Australian extra-virgin olive oils – some of the world’s best!

Written by on Wednesday, 06 March 2019.
Tagged: EVOO, fats, food trends, foodie, healthy cooking, healthy eating, oil, olive oil

Australian extra-virgin olive oils – some of the world’s best!
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We recently visited Rylstone Olive Press , an olive oil producer in the Central Tablelands of New South Wales. The Rylstone olive oils are award winners, not only in Australia but internationally against traditional olive growing countries like Greece, Spain and Italy. In 2013 two of their oils — the Rylstone Cudgegong and Crooked River oils — won Gold Medals and Best of Show at the inaugural world Olive Oil Show 2013 in New York!

Olive oil tasting

So how do you go about tasting an olive oil? Do you swish it round your mouth and spit it out like a good wine? Not unless you’re gluten intolerant and can’t use the bread provided. You dip small squares of bread into tiny tasting saucers of the various oils. If you’re planning to taste a range of them, then it’s best to start with the mildest and work your way through to the most robust.

 The Rylstone oils

There are six Rylstone oils including an Organic oil, a Limited Edition oil, the Cudgegong, the Crooked River and two oils blended with extra virgin olive oils from other regions. The descriptions of the oils use a similar vocabulary to that of the wine producers. You’ll hear words like ‘fruity’, ‘herbaceous’ and ‘pepper’; as well as phrases like ‘soft, sweet melon fruit notes’.

We have to admit that these esoteric descriptions were above our ability to discern but we did enjoy all of the oils and settled on a bottle each of the Cudgegong and Crooked River to bring home. These oils are expensive at $25 per 500ml, but if you are frequent user of olive oil then a 3L can for $75 is a more economical option.


The Crooked River is a really mild oil and useful when you have foods with complex flavours where you want the oil to complement rather than dominate. It won Gold at the 2018 Royal Adelaide Olive Awards.

The Cudgegong has a more pungent, peppery flavour which we really enjoyed. It won Silver at the 2018 Australian International Olive Awards.

Thanks to Munaiba Khan, retired naturopath, for writing about her tasting experience at Cudgegong oils.

Learning about extra-virgin olive oil

I had the good fortune to be invited to a lunch and olive tasting event last year to celebrate the Australian 2018 harvest. It was run by the growers and oil merchants under the banner of the Australian Olive Association (AOA).

They were singing the praises of their extra-virgin olive oils. For example, they said “Of the 145 medals awarded in this year’s competition, 30 were gold (up from 27 in 2017), 69 were silver (69 in 2017) and 46 bronze (46 in 2017).” Huge praise indeed!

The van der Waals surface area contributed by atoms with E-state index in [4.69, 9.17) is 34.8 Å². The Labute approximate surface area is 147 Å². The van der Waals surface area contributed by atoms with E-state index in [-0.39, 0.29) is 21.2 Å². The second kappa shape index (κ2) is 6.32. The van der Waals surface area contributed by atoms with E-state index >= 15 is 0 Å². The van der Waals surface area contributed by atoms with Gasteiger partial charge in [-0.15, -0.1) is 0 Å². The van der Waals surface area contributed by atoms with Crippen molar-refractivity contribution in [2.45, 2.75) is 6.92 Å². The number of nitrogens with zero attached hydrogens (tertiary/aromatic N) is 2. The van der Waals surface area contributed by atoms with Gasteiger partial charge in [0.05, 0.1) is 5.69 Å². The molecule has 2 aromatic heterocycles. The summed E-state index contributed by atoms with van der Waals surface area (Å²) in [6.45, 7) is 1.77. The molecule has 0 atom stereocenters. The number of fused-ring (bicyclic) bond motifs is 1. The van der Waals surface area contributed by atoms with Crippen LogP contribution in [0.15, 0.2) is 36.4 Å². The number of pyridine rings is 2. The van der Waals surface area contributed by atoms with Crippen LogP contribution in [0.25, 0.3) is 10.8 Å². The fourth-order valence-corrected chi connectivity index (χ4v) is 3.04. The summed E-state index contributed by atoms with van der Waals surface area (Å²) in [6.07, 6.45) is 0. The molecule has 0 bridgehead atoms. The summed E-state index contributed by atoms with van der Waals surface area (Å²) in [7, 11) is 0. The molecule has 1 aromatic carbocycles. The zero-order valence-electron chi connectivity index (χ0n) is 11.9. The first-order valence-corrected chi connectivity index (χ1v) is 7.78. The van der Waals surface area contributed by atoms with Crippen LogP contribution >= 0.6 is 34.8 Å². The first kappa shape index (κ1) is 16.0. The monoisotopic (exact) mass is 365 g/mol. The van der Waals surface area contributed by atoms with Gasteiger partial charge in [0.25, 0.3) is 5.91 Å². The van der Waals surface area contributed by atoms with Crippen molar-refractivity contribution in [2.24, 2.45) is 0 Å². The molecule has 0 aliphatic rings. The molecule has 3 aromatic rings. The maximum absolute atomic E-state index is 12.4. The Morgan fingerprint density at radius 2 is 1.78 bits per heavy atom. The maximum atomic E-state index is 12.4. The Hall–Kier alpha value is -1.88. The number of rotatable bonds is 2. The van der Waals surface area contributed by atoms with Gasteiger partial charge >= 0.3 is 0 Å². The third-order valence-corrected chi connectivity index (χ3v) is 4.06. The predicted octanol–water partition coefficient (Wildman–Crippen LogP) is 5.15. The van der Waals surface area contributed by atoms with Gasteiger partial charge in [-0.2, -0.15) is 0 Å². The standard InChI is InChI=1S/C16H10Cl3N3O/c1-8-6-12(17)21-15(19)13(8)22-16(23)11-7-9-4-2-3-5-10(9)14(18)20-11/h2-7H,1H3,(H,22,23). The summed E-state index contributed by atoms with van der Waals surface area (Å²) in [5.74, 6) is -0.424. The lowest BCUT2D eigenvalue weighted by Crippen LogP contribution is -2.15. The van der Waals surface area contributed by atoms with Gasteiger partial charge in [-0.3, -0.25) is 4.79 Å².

EVOO Diff Cols Bottles

 Here’s what I learned – an Industry Snapshot

  • We’re now buying 2018 Australian extra virgin olive oil (EVOO) and olive products harvested from about the early-middle months of 2018. Whether you buy at supermarket shelves or farmers markets, you can buy excellent quality with some truly outstanding table olives and extra virgin olive oils.
  • Spain produces about 50 per cent of the world’s olive oil. However, only about 20 per cent is the high quality EVOO grade. In contrast, in a normal year, around 90 per cent of Australia’s olive oil production is extra-virgin in classification.
  • Australia exports about 20 per cent of its olive oil production, mainly to USA, China, Spain, Italy and New Zealand.
  • Australians consume about 1.85 litres of olive oil per person per year. But of that, only 25 per cent comes from Australia while the remaining 75 per cent is imported.
  • In 2017, 95 per cent of the olive crop was used to extract olive oil. The remaining 5 per cent went to make table olives for eating.
  • The industry in Australia comprises approximately 900 growers. Only about 21 of these are considered large-scale, while a further 64 growers are medium. The vast majority are considered small and boutique – such as the oil we bought from Rylstone. Over 60 per cent of production is from a single large producer in Victoria. 

My 7 tips for buying and storing

  1. Anything sold as ‘extra-virgin olive oil’ is the highest quality.Cath holding Black olives
  2. Buy the freshest you can. Fresh oils have the highest polyphenol (antioxidant) levels. Unlike wine, olive oil does not get better with age.
  3. Look for Australian brands which are locally grown so they have least food miles.
  4. Extra-virgin olive oil is high in good (monounsaturated) fats and polyphenols. It’s 100 per cent natural being produced by mechanical squeezing of the olives and no chemicals added to extract more.
  5. Always re-seal your EVOO after use and store in a cool dark cupboard. Light, heat and oxygen are its enemies.
  6. Ideally use it within three months of opening.
  7. Watch out for a new certification scheme called OliveCare® . This way, you can be confident that the olive oil in the bottle is what it says on the label. In the meantime, use my 7 tips to buy well. 

Don’t forget that you can cook with extra-virgin olive oil which has a high smoke point – higher than what you reach during normal frying temperatures at home.  

The bottom line

We produce some of the of world’s best olive oils so why not buy local, support our olive oil industry, reduce the food miles in your kitchen and enjoy some really spectacular, Award Winning Extra Virgin Olive Oils?

Catherine Saxelby About the author

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